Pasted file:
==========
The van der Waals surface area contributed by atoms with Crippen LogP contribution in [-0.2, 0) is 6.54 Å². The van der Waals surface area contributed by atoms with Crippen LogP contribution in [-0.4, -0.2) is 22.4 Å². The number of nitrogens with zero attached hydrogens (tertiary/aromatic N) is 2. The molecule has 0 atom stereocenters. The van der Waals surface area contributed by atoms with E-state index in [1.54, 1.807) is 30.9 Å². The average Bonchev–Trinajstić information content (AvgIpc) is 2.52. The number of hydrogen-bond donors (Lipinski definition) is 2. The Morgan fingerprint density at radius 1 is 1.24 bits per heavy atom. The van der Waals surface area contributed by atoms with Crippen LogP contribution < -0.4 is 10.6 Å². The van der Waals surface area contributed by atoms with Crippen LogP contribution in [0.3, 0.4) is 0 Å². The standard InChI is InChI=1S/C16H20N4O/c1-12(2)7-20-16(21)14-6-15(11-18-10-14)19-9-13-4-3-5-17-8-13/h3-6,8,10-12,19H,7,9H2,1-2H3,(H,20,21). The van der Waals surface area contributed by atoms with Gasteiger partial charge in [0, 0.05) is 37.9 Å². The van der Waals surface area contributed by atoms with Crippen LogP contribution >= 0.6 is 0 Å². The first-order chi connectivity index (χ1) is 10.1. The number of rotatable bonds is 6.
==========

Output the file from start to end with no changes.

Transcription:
The van der Waals surface area contributed by atoms with Crippen LogP contribution in [-0.2, 0) is 6.54 Å². The van der Waals surface area contributed by atoms with Crippen LogP contribution in [-0.4, -0.2) is 22.4 Å². The number of nitrogens with zero attached hydrogens (tertiary/aromatic N) is 2. The molecule has 0 atom stereocenters. The van der Waals surface area contributed by atoms with E-state index in [1.54, 1.807) is 30.9 Å². The average Bonchev–Trinajstić information content (AvgIpc) is 2.52. The number of hydrogen-bond donors (Lipinski definition) is 2. The Morgan fingerprint density at radius 1 is 1.24 bits per heavy atom. The van der Waals surface area contributed by atoms with Crippen LogP contribution < -0.4 is 10.6 Å². The van der Waals surface area contributed by atoms with Crippen LogP contribution in [0.3, 0.4) is 0 Å². The standard InChI is InChI=1S/C16H20N4O/c1-12(2)7-20-16(21)14-6-15(11-18-10-14)19-9-13-4-3-5-17-8-13/h3-6,8,10-12,19H,7,9H2,1-2H3,(H,20,21). The van der Waals surface area contributed by atoms with Gasteiger partial charge in [0, 0.05) is 37.9 Å². The van der Waals surface area contributed by atoms with Crippen LogP contribution >= 0.6 is 0 Å². The first-order chi connectivity index (χ1) is 10.1. The number of rotatable bonds is 6.